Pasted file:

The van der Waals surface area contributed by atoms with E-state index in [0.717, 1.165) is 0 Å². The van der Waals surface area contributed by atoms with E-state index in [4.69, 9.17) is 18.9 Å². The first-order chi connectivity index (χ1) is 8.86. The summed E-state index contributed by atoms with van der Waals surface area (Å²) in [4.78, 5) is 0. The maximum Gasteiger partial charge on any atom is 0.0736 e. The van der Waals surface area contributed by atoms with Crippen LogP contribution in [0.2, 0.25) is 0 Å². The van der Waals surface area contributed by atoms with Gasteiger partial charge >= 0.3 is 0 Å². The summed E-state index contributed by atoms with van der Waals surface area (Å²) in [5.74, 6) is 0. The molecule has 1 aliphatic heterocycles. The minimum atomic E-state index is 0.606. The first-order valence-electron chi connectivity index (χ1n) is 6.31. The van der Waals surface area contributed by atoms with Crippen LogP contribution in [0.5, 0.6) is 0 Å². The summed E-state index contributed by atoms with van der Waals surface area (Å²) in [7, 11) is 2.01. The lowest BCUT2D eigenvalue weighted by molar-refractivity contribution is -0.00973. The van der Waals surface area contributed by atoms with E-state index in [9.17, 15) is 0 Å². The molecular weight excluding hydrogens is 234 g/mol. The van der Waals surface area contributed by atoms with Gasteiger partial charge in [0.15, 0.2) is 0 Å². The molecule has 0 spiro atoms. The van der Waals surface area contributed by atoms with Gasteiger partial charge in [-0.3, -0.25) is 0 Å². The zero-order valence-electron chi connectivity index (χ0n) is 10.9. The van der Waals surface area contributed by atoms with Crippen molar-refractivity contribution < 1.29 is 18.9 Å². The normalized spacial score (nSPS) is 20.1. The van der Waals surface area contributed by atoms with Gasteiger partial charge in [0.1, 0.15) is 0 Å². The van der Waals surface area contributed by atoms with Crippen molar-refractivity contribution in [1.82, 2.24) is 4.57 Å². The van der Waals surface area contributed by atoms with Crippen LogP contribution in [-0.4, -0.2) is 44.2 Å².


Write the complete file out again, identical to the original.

The van der Waals surface area contributed by atoms with E-state index in [0.717, 1.165) is 0 Å². The van der Waals surface area contributed by atoms with E-state index in [4.69, 9.17) is 18.9 Å². The first-order chi connectivity index (χ1) is 8.86. The summed E-state index contributed by atoms with van der Waals surface area (Å²) in [4.78, 5) is 0. The maximum Gasteiger partial charge on any atom is 0.0736 e. The van der Waals surface area contributed by atoms with Crippen LogP contribution in [0.2, 0.25) is 0 Å². The van der Waals surface area contributed by atoms with Gasteiger partial charge >= 0.3 is 0 Å². The summed E-state index contributed by atoms with van der Waals surface area (Å²) in [5.74, 6) is 0. The molecule has 1 aliphatic heterocycles. The minimum atomic E-state index is 0.606. The first-order valence-electron chi connectivity index (χ1n) is 6.31. The van der Waals surface area contributed by atoms with Crippen LogP contribution in [0.5, 0.6) is 0 Å². The summed E-state index contributed by atoms with van der Waals surface area (Å²) in [7, 11) is 2.01. The lowest BCUT2D eigenvalue weighted by molar-refractivity contribution is -0.00973. The van der Waals surface area contributed by atoms with E-state index in [9.17, 15) is 0 Å². The molecular weight excluding hydrogens is 234 g/mol. The van der Waals surface area contributed by atoms with Gasteiger partial charge in [0.15, 0.2) is 0 Å². The molecule has 0 spiro atoms. The van der Waals surface area contributed by atoms with Gasteiger partial charge in [-0.3, -0.25) is 0 Å². The zero-order valence-electron chi connectivity index (χ0n) is 10.9. The van der Waals surface area contributed by atoms with Crippen molar-refractivity contribution < 1.29 is 18.9 Å². The normalized spacial score (nSPS) is 20.1. The van der Waals surface area contributed by atoms with Gasteiger partial charge in [0.1, 0.15) is 0 Å². The van der Waals surface area contributed by atoms with Crippen molar-refractivity contribution in [1.82, 2.24) is 4.57 Å². The van der Waals surface area contributed by atoms with Crippen LogP contribution in [-0.4, -0.2) is 44.2 Å².